Tuesday, 16 February 2016

14-18 au lycée Hoche

1914-1918 Lycée Hoche Versailles
Two weeks ago, VDP finally visited the museum at Hoche school (read about one of the top schools in France here). The current exhibition is about Versailles, Hoche school and its pupils during World War I. School continued but was partly transformed into one of fifteen military hospitals in the city.  These drawings are by Maurice Gruss (below), a former pupil, who died in Douaumont in 1917.

Il y a deux semaines, VDP est enfin allée visiter le musée du lycée Hoche (que VDP vous montrait ici). L'expo actuelle, dans le cadre des commémorations de la grande guerre est prolongée jusqu'à la fin de l'année, est gratuite et fort intéressante sur Versailles et le lycée en 14-18, transformé pour partie en hôpital militaire, comme quinze autre lieux de la ville. Ces dessins, nous les devons à Maurice Gruss (ci-dessous), ancien élève, mort à Douaumont en 1917.
1914-1918 Lycée Hoche Versailles
1914-1918 Lycée Hoche Versailles
1914-1918 Lycée Hoche Versailles
1914-1918 Lycée Hoche Versailles
Pupils and wounded...

Elèves et blessés...
...and shrapnel (though VDP is told by Wikipedia that it isn't the correct word...) illustrating the progress of surgery and x-ray techniques during the war.

...et du shrapnel... devant une radio, illustrant les progrès de la chirurgie et des techniques radiologiques pendant la guerre.
1914-1918 Lycée Hoche Versailles

22 comments:

William Kendall said...

War art brings with it a lot of power. Shrapnel is always the term I used.

Geoff Wilkinson said...

I agree with William, war art does produce very powerful images. Currently we see more photographs than drawings of current conflicts, sadly whether war artist or photographer you are very unlikely to be unemployed...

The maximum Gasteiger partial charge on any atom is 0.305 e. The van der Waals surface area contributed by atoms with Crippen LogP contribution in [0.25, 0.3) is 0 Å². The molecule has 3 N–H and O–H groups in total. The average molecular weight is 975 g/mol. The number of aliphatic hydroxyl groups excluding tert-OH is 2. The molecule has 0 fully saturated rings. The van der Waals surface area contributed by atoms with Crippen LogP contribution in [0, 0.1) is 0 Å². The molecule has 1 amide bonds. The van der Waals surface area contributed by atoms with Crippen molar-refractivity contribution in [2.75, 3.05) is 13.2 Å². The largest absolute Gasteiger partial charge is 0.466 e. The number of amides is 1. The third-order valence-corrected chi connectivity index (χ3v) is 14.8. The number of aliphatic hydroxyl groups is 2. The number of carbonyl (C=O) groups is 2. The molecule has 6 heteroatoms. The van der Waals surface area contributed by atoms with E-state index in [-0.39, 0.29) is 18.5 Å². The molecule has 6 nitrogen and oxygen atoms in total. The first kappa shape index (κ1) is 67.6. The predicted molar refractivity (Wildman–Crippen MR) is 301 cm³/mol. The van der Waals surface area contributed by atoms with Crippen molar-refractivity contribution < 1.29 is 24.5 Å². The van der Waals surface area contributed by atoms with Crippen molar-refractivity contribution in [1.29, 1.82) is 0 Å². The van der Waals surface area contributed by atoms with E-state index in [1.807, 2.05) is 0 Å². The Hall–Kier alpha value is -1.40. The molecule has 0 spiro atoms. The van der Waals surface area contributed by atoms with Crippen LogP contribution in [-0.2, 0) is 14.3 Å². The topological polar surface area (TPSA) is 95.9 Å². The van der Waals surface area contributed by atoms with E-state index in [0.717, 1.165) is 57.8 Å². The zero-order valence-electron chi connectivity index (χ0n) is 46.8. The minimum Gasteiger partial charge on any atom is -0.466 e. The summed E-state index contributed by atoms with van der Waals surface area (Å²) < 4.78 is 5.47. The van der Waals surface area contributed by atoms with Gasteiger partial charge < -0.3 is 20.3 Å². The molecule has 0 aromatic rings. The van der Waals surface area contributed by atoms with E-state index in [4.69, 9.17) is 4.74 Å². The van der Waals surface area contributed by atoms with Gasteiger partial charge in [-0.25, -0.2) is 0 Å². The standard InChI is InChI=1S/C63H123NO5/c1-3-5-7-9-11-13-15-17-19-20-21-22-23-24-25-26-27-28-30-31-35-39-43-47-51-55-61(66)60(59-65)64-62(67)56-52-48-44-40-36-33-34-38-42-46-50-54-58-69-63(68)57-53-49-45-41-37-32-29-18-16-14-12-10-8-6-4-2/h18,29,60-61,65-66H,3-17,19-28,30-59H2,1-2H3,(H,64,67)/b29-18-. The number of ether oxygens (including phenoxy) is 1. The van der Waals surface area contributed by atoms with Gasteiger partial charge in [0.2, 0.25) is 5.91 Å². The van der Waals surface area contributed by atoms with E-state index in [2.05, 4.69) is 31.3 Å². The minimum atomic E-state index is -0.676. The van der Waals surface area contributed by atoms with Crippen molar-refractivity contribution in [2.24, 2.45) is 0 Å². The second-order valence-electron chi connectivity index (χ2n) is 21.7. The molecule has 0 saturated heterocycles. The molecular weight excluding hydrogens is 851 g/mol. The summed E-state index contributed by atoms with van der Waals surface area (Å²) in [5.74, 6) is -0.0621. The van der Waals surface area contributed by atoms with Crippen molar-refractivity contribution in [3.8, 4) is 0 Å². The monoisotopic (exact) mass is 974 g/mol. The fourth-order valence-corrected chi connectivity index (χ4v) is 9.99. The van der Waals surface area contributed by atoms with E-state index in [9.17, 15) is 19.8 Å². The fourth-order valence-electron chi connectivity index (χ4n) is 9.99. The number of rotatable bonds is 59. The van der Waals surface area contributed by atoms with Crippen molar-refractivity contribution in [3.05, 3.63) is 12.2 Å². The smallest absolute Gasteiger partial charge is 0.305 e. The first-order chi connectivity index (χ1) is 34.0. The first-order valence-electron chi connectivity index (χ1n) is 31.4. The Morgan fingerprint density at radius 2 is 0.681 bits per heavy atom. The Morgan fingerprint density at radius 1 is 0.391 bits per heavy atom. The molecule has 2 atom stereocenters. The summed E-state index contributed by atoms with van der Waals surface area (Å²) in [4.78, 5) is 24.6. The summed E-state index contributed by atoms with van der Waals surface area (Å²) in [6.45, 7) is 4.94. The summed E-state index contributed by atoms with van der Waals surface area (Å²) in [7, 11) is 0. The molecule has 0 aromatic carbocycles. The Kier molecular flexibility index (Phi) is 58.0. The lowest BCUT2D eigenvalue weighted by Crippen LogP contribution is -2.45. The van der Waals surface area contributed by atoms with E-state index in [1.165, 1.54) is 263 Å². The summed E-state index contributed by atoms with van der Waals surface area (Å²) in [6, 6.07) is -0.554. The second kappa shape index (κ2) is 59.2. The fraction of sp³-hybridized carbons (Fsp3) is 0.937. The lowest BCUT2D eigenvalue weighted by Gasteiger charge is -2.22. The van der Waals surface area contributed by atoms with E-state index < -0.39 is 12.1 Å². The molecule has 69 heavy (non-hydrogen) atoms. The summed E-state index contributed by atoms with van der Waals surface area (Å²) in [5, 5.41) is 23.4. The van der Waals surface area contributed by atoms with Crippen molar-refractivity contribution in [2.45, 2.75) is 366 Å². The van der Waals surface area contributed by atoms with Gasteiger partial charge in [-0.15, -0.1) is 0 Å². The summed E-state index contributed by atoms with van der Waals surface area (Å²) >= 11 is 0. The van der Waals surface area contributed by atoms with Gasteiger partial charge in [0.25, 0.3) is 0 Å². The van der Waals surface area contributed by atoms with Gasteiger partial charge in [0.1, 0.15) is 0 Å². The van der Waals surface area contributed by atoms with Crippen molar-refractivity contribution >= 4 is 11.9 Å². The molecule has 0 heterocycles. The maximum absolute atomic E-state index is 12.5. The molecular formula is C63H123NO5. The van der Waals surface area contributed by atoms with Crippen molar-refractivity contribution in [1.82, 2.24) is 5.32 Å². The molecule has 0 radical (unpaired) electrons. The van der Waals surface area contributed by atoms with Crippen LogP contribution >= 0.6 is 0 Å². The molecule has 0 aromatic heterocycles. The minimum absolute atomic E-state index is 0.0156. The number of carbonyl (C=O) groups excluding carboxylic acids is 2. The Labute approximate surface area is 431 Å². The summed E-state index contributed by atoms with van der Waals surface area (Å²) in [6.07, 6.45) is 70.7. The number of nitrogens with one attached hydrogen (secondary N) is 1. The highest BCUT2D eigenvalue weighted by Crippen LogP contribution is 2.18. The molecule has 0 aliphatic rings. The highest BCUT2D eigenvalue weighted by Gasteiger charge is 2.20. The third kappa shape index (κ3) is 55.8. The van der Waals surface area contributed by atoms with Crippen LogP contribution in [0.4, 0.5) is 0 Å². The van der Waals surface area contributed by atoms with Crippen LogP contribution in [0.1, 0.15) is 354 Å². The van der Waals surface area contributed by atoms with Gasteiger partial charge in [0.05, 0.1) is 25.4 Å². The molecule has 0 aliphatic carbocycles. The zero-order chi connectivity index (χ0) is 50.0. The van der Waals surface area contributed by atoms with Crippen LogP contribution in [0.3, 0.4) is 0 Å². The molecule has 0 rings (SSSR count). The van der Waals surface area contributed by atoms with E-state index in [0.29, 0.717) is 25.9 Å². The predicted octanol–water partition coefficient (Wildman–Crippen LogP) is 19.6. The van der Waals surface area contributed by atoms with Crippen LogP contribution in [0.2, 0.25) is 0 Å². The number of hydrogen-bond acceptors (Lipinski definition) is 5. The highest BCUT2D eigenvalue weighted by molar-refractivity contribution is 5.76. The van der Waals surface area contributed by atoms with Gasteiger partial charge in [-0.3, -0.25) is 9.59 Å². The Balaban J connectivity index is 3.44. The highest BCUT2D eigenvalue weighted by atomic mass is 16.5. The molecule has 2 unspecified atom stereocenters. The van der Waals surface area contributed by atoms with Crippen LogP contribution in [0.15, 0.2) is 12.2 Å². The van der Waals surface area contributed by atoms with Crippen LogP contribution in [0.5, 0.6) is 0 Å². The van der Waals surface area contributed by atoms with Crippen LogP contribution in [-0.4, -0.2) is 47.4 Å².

Lois said...

Lovely, but sad drawings. I have always heard the term shrapnel too. That old x-ray is interesting to see!

PerthDailyPhoto said...

Loved going all the way back to 2010 to see the renovation results of the school here Ciel. Wonderful drawings, dreadful circumstances.

Sunita Gandhi said...

Oh, you were a florist!! Amazing. :)
Candid Photographer in Jaipur

cieldequimper said...

All my life I've been a florist. Love this spam...

Halcyon said...

I love the simplicity of the drawings, very evocative. I am sure our younger generations will look back on today's wars and think the same things we are thinking now...

Halcyon said...

PS: Glad to see you've made a career change into floral arts. :)

bill said...

Amazing drawings, makes you think.

Wayne said...

The sketches are brilliant. The x-rays must have been a miracle back in those days.

VP said...

Impressive drawings, interesting exhibition.

Sharon Anck said...

This looks like an interesting place to visit. Mr. Gruss has left behind a beautiful legacy of drawings.

Daryl said...

what a treasure trove ... a glimpse into the past ... thank you

RedPat said...

Such horrible times those were.

Loree said...

Why is shrapnel not the correct word? Wikipedia isn't always right.

Small City Scenes said...

Very interesting post. that shrapnel is pure nasty stuff.
MB

Revrunner said...

Why, ciel, why?

Jack said...

A tough exhibition to see.

EG CameraGirl said...

I wish humans would learn from the past, which is what I assume these exhibitions are meant to do.

Lowell said...

Fascinating post. WWI was such a terrible war in terms of pain and suffering (well, I guess not any worse than WWII or other wars), and the artist captured all of that very well. I'll bet the walls of that school could tell many incredible stories!

joo said...

Very interesting exhibition.

Dina said...

Living where I do, it is extra hard for me to stomach exhibits or films about the wars.